Thanks for your detailed comment as always!

  3. MOA,

    Glad to see you driving an old car like this. It still looks like it’s in GREAT shape! You probably take good care of it.

    It’s the ownership costs related to vehicles that made me seek out public transportation. I haven’t looked back yet, but if I was to go back to owning and driving a personal vehicle I would do like you: drive something that has already depreciated enough for it to make sense.

    The car looks great man!

    • @Mantra,

      Thanks! Yes, I do try and take care of it. I baby it a bit. The engine is great and the body is holding up too although there are signs of rust along the bottom of some doors.

  4. Mike Holman says:

    Our car is seven years old and I really hope we can keep it going for another five years. Even more if possible.

    Even beaters are expensive, so if your car turns into one – it’s best to try to make it last as long as possible. New or newer cars are crazy expensive.

    • @Mike,

      Sounds like you have a good plan for keeping your older car on the road. I’m not surprised ;) Yeah, I think new cars, right off the lot lose 10% of their value that day. Crazy. If we were to get a new car in a few years, a CRV seems nice. Our friends have one and really like it. Seems very practical.

  5. Elemag says:

    Mark, again your household and our household are in a very similar position. We own a 2003 Toyota Corolla and a 2003 Ford Windstar. The Corolla (my baby) I bought in the USA when I got my permanent resident visa for Canada. It had 12 000 miles on it and I paid $12 800 cash at a dealer’s auction. Needless to say, it still runs like new. I do the oil changes and small maintenance myself and I am more than happy with the fuel mileage and the vehicle’s overall performance.

    Since our family grew by two new members in the last 4 years and my wife went back to work full time, we had to buy a bigger family vehicle. One day my neighbour, whose hobby and part-time job is to buy and fix used cars, showed me a Ford van he had bought from an auction. He paid $250 and was going to take it to the scrub yard after taking out the alloy wheels, draining the gas, and salvaging anything he could later sell. The van was slightly hit in the front, but it was in a mint condition, fully loaded and completely fixable by him. To make a long story short I ended up paying $2500 total for the parts (from the pick and pull yard), repairs, safety inspection and re-certification and AC fill-up. So far, we’ve had no problems. My wife drives the kids to daycare and to the train station and does the shopping on the weekend. We don’t plan replacing any of the two vehicles in the near future. The Toyota I will keep as long as possible. The Ford…well depends on its performance. All the reasons for driving old vehicles you have stated apply to us too. I just want to add that many people buy new cars, big houses, expensive toys not so much because they need them, but because of the perception in the eyes of the people around them. “Vanity is definitely my favourite sin” says Al Pacino in the “Devil’s Advocate”. There always seems to be some kind of competition among men for reasons that often make no sense. And sadly, this competitionoften costs them their financial freedom.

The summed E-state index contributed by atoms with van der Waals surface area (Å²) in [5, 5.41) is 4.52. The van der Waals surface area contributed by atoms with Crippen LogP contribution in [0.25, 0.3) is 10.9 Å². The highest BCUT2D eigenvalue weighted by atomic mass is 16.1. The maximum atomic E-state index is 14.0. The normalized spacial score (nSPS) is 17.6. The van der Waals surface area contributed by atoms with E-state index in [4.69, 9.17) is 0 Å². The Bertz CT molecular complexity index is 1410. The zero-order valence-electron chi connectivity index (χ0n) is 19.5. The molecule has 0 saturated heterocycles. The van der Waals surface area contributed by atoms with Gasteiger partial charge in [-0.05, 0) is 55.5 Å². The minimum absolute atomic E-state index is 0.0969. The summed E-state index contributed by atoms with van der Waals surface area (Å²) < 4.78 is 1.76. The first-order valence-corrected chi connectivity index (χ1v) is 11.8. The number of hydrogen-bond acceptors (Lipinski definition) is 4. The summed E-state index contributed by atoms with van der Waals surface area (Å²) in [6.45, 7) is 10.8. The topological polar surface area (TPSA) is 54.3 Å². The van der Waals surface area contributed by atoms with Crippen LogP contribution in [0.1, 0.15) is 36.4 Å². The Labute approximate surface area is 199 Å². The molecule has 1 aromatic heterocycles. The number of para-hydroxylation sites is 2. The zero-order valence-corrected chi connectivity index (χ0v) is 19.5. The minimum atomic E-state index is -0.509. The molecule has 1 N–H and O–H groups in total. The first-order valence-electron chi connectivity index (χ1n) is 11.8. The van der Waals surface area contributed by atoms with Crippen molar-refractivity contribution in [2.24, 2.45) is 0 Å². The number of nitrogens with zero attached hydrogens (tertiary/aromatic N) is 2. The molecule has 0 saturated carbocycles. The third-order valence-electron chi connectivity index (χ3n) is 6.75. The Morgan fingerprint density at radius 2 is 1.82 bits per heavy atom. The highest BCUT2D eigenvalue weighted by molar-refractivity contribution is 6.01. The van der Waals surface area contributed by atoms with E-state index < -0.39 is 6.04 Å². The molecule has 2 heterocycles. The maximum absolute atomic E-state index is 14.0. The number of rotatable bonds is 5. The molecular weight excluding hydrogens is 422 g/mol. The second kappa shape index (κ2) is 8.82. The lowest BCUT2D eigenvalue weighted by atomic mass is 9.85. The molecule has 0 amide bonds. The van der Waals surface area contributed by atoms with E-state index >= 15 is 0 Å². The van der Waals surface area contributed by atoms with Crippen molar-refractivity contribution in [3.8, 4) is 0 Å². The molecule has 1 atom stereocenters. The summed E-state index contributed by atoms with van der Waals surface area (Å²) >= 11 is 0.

• @Elemag,

      Are you my double???

      Kidding of course, but it seems we both own older cars. My wife drives a 2003 Pontiac Vibe. We’ve had a few problems with it, but nothing really big. Overall, runs great, a Toyota engine after all.

      Isn’t that the key though eh?…regular oil changes and maintenance and overall you should get good long-term performance.

      $2500 for a vehicle that gives you no problems, is pretty darn good. Frugal, smart, savvy all in one!

      The Toyota you should be able to run for at least another 5 years. The Ford, hard to say, although their quality as a company I’ve heard has gotten better in recent years.

      Your quote from the “Devil’s Advocate” was priceless. I loved that movie. Especially Charlize Theron in it ;)

  6. KaeJS says:

    Although I like my cars up to date and flashy — I can definitely see how an 11 year old car works for you. It is the smart thing to do, and those Protege’s are great cars!

    • @KaeJS,

      Yeah, not flashy but functional :) I’d love to get a nice car someday, but not until some more debts are paid off like our mortgage and LOC for the roof renovation. Really trying to stick to priorities!

  7. Echo says:

    My wife and I had just 1 car for a while, a 1998 Elantra with similar options to your Mazda. One summer (’07) we took a camping trip into BC and for the whole weekend it was about 40 degrees outside. The car had no A/C and the trip home (delayed through construction) was awful. We got a new car later that month, although I’ve still kept the old Elantra as our second car.